The perils of balanced journalism

In today’s Daily Telegraph, BBC Newsbeat editor, Louisa Compton, huffily dismisses the Ofcom ruling over the appropriate context and scheduling of a report on Newsbeat featuring an interview with a British man fighting for the so-called Islamic State. During the interview, the jihadist likened terrorism to a computer game.

The BBC has claimed it was not an “ISIS propaganda video” and Ms Compton insists that the Corporation “should not shy away from tackling difficult issues since it has “a duty to explore, interpret and analyse both domestic and international news for our audiences. Inevitably, this means occasionally broadcasting opinions which most people would find uncomfortable or offensive”.

However, the BBC often fails to understand that its aspiration to deliver fair, representative and balanced reporting can easily fall victim to the law of unintended consequences. It’s easy to see how such journalism may provide the oxygen of publicity to terrorists and may be seen as conferring a badge of respectability on people who are way beyond the pale of acceptable human interaction. Balanced journalism is not as easy as it sounds. If terrorists must be interviewed on television, their views should be openly and robustly challenged and opposed.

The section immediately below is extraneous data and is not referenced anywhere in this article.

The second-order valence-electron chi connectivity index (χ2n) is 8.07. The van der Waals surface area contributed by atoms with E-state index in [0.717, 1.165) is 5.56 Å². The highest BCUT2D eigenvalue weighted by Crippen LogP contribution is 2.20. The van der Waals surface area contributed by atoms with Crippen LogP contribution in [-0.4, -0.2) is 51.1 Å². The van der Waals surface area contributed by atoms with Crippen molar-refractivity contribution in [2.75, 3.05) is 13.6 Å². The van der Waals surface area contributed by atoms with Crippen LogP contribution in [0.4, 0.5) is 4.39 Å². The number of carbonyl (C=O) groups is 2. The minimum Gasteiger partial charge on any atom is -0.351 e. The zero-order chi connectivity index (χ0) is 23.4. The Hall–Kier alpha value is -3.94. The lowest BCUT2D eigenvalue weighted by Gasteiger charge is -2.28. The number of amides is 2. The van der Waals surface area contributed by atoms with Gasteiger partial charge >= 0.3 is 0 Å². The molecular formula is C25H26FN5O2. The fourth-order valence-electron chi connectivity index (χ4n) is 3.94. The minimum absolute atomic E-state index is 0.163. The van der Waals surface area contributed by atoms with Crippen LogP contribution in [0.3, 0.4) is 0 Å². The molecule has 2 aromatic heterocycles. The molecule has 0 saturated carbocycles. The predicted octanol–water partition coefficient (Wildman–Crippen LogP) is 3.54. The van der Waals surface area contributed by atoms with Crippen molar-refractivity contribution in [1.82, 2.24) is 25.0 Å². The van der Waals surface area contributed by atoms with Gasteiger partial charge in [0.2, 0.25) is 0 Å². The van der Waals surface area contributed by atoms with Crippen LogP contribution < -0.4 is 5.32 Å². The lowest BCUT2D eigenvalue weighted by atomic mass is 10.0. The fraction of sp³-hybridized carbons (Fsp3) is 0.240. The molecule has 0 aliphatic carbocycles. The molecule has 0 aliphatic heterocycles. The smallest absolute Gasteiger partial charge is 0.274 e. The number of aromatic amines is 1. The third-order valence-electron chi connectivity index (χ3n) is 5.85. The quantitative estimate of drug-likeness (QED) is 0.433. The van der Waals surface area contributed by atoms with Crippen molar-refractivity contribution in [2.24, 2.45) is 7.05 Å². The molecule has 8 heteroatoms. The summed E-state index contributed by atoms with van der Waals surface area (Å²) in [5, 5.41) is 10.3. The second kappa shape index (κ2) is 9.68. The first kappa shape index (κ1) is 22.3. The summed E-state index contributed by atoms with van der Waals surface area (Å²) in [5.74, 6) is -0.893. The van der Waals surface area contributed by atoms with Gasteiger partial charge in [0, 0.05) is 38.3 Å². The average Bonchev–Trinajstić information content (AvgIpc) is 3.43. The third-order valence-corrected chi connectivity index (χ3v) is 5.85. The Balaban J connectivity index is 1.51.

About thespeedofdark

David Winship has written an unauthorised autobiography and several critically disdained literary tomes. His work is frequently compared with Steinbeck, Orwell and Hemingway, but unfortunately Mike Steinbeck, Daisy Orwell and Howard Hemingway were all terrible writers. He has been totally overlooked for the most prestigious literary awards worldwide, which is a shame as most of the words are spelled correctly. In fact, his books contain material that ranks with the finest literary works in history: all the right letters are there, just not necessarily in the right order.

Dave’s blog (The Speed Of Dark Blog) is part of his crusade for truth and justice and universal entitlement to free real ale. It may well be that his whole purpose in life is to serve as a warning to others.

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